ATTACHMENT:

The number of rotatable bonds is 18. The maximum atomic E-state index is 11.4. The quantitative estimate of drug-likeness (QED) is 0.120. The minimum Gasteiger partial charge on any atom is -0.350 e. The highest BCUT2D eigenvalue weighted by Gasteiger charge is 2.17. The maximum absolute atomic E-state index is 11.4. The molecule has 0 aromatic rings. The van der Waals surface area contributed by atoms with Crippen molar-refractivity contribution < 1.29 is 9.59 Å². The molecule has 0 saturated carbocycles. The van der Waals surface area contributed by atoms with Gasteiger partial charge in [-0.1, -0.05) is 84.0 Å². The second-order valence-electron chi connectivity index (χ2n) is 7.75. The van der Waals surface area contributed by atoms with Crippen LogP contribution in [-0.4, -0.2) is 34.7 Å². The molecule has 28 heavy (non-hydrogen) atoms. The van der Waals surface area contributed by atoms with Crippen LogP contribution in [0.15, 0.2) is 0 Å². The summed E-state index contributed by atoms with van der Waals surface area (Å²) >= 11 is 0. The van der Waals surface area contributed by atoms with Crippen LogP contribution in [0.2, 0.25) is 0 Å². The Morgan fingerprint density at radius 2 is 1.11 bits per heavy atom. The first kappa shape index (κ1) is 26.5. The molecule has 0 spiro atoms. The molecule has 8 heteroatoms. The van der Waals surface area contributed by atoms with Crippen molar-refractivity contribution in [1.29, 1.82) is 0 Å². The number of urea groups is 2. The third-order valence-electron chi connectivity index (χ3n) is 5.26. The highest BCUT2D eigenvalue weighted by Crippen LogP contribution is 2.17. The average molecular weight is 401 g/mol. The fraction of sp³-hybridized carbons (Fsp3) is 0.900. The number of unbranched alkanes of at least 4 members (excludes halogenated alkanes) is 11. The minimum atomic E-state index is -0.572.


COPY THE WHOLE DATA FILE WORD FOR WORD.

The number of rotatable bonds is 18. The maximum atomic E-state index is 11.4. The quantitative estimate of drug-likeness (QED) is 0.120. The minimum Gasteiger partial charge on any atom is -0.350 e. The highest BCUT2D eigenvalue weighted by Gasteiger charge is 2.17. The maximum absolute atomic E-state index is 11.4. The molecule has 0 aromatic rings. The van der Waals surface area contributed by atoms with Crippen molar-refractivity contribution < 1.29 is 9.59 Å². The molecule has 0 saturated carbocycles. The van der Waals surface area contributed by atoms with Gasteiger partial charge in [-0.1, -0.05) is 84.0 Å². The second-order valence-electron chi connectivity index (χ2n) is 7.75. The van der Waals surface area contributed by atoms with Crippen LogP contribution in [-0.4, -0.2) is 34.7 Å². The molecule has 28 heavy (non-hydrogen) atoms. The van der Waals surface area contributed by atoms with Crippen LogP contribution in [0.15, 0.2) is 0 Å². The summed E-state index contributed by atoms with van der Waals surface area (Å²) >= 11 is 0. The van der Waals surface area contributed by atoms with Crippen LogP contribution in [0.2, 0.25) is 0 Å². The Morgan fingerprint density at radius 2 is 1.11 bits per heavy atom. The first kappa shape index (κ1) is 26.5. The molecule has 0 spiro atoms. The molecule has 8 heteroatoms. The van der Waals surface area contributed by atoms with Crippen molar-refractivity contribution in [1.29, 1.82) is 0 Å². The number of urea groups is 2. The third-order valence-electron chi connectivity index (χ3n) is 5.26. The highest BCUT2D eigenvalue weighted by Crippen LogP contribution is 2.17. The average molecular weight is 401 g/mol. The fraction of sp³-hybridized carbons (Fsp3) is 0.900. The number of unbranched alkanes of at least 4 members (excludes halogenated alkanes) is 11. The minimum atomic E-state index is -0.572.